Brief bio sketch

Lloyd Haft (1946- ) was born in Sheboygan, Wisconsin USA and lived as a boy in Wisconsin, Louisiana and Kansas. In 1968 he graduated from Harvard College and went to Leiden, The Netherlands for graduate study in Chinese (M. A. 1973, Ph. D. 1981). From 1973 to 2004 he taught Chinese language and literature, mostly poetry, at Leiden. His sinological publications include Pien Chih-lin: A Study in Modern Chinese Poetry (1983/2011; published in Chinese translation as 发现卞之琳: 一位西方学者的探索之旅 in 2010) and Zhou Mengdie’s Poetry of Consciousness (2006). His most recent sinological book, a liberal modern Dutch reading of Laozi's Daode jing, was published as Lau-tze's vele wegen by Synthese in September 2017. His newest book of poems in Dutch, Intocht (Introit) has been available as a POD from the American Book Center since June 2018.

He has translated extensively into English from the Dutch of Herman Gorter and Willem Hussem, and from the Chinese of various poets including Lo Fu, Yang Lingye, Bian Zhilin and Zhou Mengdie.

Since the 1980s he has also been active as a poet writing in Dutch and English. He was awarded the Jan Campert Prize for his 1993 bilingual volume Atlantis and the Ida Gerhardt Prize for his 2003 Dutch free-verse readings of the Psalms (republished by Uitgeverij Vesuvius in 2011). His newer poems are published (some republished) on this blog. His newest book of poetry in Dutch is Intocht (Introit), issued by the American Book Center in June 2018.

After early retirement in 2004, for a number of years Lloyd Haft spent much of his time in Taiwan with his wife Katie Su. In addition to writing and translating, his interests include Song-dynasty philosophy and taiji quan. For many years he sang in the choir of a Roman Catholic church of the Eastern Rite in The Hague.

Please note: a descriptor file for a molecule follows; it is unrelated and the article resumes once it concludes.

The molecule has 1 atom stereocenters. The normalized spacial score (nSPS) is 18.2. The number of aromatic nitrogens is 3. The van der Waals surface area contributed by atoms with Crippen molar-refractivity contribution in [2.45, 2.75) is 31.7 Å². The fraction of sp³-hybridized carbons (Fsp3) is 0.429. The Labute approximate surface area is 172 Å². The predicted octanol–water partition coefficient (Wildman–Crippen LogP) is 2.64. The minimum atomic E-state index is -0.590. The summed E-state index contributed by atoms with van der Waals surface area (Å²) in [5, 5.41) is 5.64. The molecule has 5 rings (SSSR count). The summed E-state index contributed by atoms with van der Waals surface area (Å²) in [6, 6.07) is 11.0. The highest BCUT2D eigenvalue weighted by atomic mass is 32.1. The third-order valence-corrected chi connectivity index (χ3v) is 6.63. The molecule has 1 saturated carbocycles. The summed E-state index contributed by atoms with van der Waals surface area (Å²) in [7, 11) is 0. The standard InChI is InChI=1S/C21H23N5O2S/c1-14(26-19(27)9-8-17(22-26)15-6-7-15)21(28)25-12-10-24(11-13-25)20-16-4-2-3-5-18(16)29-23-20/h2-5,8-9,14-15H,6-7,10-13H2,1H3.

Thursday, February 24, 2011

from Atlantis 2 (poems)

(1)   On the Way

Isn’t it true I tried?
Didn’t my fingers burn with sun
even inside the window,

even beside my flat face
merging with the glass from long looking?
That the train keeps moving is
cliché, tracks rusting etcetera.
Those I know. What I have never known

is how to sing with the weeds even
after they pass, right on the pane

take on what’s left of light:
one big dried smashed still-gold flower
matching my face for wideness.

(2)   Terrace Lunch

Upon my very lips the hornet
wanders, seeking sweetish crumbs
in what the sun has baked of blood.
With my hump of bread
at terrace tabletop, I represent the loaves
and fishes of one lone.

Dry, certain her tread
on what so red can still be traced
in silence’s environ,
sweeping tail and talon soft
across the two where all my truth issues.

Beast, help me. Hunger with this man
who hopes and whispers in an offal wind:
flesh fades on blueing grains
of what I needing leave behind. Seek:
bite, but keep me coming red.

(3)   When I Sent You Off

You looked at the fountain, saying
I was most myself where spray leaping
tried to merge with sky and failed,

where the rising arc nearly fitted
into such terribly descending
reds and bones, old stiff-standing rainbow

our ancestors worshipped as promise,
patter, anything but dead water
falling in place, painting my white beer

brown and your tea subtle.
We were waiting and knew it, watching
passersby under the same plane trees

my forebears had no name for even.
I was about to bring you away,
wish you away like wishing

spatters at least might hit, stain somewhere
skies, seekers.

--Lloyd Haft (from Atlantis, Querido 1993)